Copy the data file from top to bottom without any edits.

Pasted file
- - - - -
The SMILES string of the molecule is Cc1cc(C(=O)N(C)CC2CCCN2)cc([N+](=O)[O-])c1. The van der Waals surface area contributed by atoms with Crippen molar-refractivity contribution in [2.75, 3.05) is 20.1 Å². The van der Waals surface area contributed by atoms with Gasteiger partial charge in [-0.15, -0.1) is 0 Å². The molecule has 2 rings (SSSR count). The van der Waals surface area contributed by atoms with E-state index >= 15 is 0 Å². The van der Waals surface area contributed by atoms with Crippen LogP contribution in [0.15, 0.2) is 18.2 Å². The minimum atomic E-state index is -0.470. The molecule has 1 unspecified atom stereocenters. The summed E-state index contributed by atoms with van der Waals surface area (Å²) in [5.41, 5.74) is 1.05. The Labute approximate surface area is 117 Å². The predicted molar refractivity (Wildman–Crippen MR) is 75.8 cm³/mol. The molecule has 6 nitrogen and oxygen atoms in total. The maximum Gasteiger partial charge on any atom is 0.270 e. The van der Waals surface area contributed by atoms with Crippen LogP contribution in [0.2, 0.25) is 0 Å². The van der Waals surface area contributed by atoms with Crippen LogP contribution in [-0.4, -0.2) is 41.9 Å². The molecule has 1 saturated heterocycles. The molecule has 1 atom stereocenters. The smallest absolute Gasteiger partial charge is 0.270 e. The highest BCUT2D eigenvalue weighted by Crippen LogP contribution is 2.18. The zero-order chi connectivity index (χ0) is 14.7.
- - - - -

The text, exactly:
The SMILES string of the molecule is Cc1cc(C(=O)N(C)CC2CCCN2)cc([N+](=O)[O-])c1. The van der Waals surface area contributed by atoms with Crippen molar-refractivity contribution in [2.75, 3.05) is 20.1 Å². The van der Waals surface area contributed by atoms with Gasteiger partial charge in [-0.15, -0.1) is 0 Å². The molecule has 2 rings (SSSR count). The van der Waals surface area contributed by atoms with E-state index >= 15 is 0 Å². The van der Waals surface area contributed by atoms with Crippen LogP contribution in [0.15, 0.2) is 18.2 Å². The minimum atomic E-state index is -0.470. The molecule has 1 unspecified atom stereocenters. The summed E-state index contributed by atoms with van der Waals surface area (Å²) in [5.41, 5.74) is 1.05. The Labute approximate surface area is 117 Å². The predicted molar refractivity (Wildman–Crippen MR) is 75.8 cm³/mol. The molecule has 6 nitrogen and oxygen atoms in total. The maximum Gasteiger partial charge on any atom is 0.270 e. The van der Waals surface area contributed by atoms with Crippen LogP contribution in [0.2, 0.25) is 0 Å². The van der Waals surface area contributed by atoms with Crippen LogP contribution in [-0.4, -0.2) is 41.9 Å². The molecule has 1 saturated heterocycles. The molecule has 1 atom stereocenters. The smallest absolute Gasteiger partial charge is 0.270 e. The highest BCUT2D eigenvalue weighted by Crippen LogP contribution is 2.18. The zero-order chi connectivity index (χ0) is 14.7.